Marine Renewable Energy and Environmental Interactions: Baseline Assessments of Seabirds, Marine Mammals, Sea Turtles and Benthic Communities on the Oregon Shelf

Book Chapter

Title: Marine Renewable Energy and Environmental Interactions: Baseline Assessments of Seabirds, Marine Mammals, Sea Turtles and Benthic Communities on the Oregon Shelf
Publication Date:
February 13, 2014
Book Title: Marine Renewable Energy Technology and Environmental Interactions Humanity and the Sea
Chapter: 8
Pages: 93-110
Publisher: Springer

Document Access

Website: External Link

Citation

Henkel, S.; Suryan, R.; Lagerquist, B. (2014). Marine Renewable Energy and Environmental Interactions: Baseline Assessments of Seabirds, Marine Mammals, Sea Turtles and Benthic Communities on the Oregon Shelf. Marine Renewable Energy Technology and Environmental Interactions Humanity and the Sea (pp. 93-110). Springer.
Abstract: 

The wave climate along the west coast of North America presents great opportunities for the development of offshore renewable energy, yet initial assessments of the potential ecological effects of wave energy development have only just started. An enhanced regional understanding of the biological resources in the area is needed, and a key information gap is the distribution of both physical substrata and important biological communities. An initial renewable energy project targeted for Oregon is a mobile Ocean Test Facility developed by the Northwest National Marine Renewable Energy Center (NNMREC), led by Oregon State University (OSU), for testing wave energy converters. In addition, a number of wave and wind energy projects have been proposed for the Pacific Northwest of the US. In this chapter, an overview of the oceanographic characteristics of the region is presented, summarizing some of the interactions of concern, and highlighting baseline research projects focused on seabirds, marine mammals and benthic ecology in preparation for siting and deploying the NNMREC Ocean Test Facility and offshore renewable structures generally in the region.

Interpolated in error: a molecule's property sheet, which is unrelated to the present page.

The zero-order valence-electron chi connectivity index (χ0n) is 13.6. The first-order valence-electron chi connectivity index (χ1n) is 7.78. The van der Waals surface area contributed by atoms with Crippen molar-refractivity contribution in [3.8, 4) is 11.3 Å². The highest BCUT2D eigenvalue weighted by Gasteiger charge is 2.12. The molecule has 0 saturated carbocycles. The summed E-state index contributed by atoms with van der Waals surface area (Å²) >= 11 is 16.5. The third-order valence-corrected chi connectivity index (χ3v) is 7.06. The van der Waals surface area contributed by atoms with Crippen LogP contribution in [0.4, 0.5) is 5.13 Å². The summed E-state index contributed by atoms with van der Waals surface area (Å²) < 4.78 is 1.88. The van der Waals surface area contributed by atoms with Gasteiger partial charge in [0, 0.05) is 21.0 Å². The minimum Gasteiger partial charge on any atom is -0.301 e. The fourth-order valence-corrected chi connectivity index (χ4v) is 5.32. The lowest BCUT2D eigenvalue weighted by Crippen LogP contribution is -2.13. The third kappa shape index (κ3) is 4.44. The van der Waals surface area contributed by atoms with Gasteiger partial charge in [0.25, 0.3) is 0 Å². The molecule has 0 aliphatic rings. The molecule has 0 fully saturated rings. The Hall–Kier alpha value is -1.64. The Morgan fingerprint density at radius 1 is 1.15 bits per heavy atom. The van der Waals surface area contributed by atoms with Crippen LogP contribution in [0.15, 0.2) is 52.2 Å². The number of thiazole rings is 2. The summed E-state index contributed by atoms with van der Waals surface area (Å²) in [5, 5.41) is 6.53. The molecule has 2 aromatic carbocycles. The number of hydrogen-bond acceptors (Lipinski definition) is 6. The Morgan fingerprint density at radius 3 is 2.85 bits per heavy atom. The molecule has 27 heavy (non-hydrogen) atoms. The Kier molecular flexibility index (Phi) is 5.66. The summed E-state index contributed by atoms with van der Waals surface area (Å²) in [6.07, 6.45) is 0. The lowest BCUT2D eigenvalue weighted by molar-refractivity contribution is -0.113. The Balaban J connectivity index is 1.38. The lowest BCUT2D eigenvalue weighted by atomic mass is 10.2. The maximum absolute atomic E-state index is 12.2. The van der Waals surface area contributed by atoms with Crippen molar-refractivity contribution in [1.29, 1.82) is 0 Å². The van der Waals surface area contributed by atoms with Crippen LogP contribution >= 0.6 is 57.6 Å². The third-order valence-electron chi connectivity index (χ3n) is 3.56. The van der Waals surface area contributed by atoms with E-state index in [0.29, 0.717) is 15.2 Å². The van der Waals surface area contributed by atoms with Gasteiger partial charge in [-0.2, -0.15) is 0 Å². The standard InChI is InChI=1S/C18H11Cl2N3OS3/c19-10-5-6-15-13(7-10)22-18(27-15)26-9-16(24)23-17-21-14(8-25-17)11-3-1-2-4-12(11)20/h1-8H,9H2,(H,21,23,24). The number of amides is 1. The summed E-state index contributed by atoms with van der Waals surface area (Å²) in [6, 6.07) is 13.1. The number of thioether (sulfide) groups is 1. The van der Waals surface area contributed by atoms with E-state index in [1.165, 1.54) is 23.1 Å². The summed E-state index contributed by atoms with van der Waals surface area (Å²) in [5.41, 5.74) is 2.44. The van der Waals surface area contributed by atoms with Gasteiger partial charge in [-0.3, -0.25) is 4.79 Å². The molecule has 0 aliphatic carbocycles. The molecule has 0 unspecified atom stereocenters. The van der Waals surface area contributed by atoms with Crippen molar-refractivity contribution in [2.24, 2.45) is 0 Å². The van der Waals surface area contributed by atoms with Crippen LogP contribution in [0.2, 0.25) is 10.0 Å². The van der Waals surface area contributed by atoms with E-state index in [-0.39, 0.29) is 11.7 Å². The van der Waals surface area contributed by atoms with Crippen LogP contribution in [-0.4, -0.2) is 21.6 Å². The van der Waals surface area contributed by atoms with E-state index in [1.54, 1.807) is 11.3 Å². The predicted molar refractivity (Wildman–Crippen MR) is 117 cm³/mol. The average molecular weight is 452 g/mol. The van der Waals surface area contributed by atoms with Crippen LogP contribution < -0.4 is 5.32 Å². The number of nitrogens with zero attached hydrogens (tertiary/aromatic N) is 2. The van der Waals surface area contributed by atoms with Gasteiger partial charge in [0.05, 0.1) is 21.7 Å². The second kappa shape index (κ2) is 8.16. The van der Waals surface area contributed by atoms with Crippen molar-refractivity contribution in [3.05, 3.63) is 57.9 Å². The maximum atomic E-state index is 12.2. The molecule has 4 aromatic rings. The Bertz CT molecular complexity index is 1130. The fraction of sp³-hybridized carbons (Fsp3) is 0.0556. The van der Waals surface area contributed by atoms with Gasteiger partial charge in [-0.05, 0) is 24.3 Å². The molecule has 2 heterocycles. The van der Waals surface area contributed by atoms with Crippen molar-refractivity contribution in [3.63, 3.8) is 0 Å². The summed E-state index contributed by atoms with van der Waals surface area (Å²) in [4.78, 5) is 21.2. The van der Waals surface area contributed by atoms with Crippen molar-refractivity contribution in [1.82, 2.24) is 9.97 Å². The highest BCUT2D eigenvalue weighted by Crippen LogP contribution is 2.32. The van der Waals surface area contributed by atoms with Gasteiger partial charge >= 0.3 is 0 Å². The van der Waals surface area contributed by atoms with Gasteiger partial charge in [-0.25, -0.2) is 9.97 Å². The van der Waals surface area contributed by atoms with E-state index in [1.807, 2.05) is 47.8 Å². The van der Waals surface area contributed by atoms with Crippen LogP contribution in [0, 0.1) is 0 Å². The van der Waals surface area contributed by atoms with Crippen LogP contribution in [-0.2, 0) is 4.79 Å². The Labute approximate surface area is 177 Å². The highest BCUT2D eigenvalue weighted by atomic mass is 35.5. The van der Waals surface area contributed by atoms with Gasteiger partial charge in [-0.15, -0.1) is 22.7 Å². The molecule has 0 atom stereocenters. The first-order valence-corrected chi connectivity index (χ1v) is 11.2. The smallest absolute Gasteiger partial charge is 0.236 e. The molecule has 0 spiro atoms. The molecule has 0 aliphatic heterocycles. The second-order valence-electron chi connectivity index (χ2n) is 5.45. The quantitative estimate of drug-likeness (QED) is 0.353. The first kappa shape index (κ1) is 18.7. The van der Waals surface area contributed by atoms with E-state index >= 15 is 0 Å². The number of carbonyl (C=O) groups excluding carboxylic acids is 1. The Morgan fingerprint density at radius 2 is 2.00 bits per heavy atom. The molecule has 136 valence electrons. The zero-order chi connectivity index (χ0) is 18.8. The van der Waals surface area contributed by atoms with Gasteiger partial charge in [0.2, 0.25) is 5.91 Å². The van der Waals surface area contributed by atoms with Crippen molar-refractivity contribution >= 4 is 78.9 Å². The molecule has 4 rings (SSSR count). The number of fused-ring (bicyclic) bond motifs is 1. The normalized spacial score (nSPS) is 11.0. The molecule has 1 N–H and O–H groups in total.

This is a chapter from Humanity and the Sea: Marine Renewable Energy Technology and Environmental Interactions.

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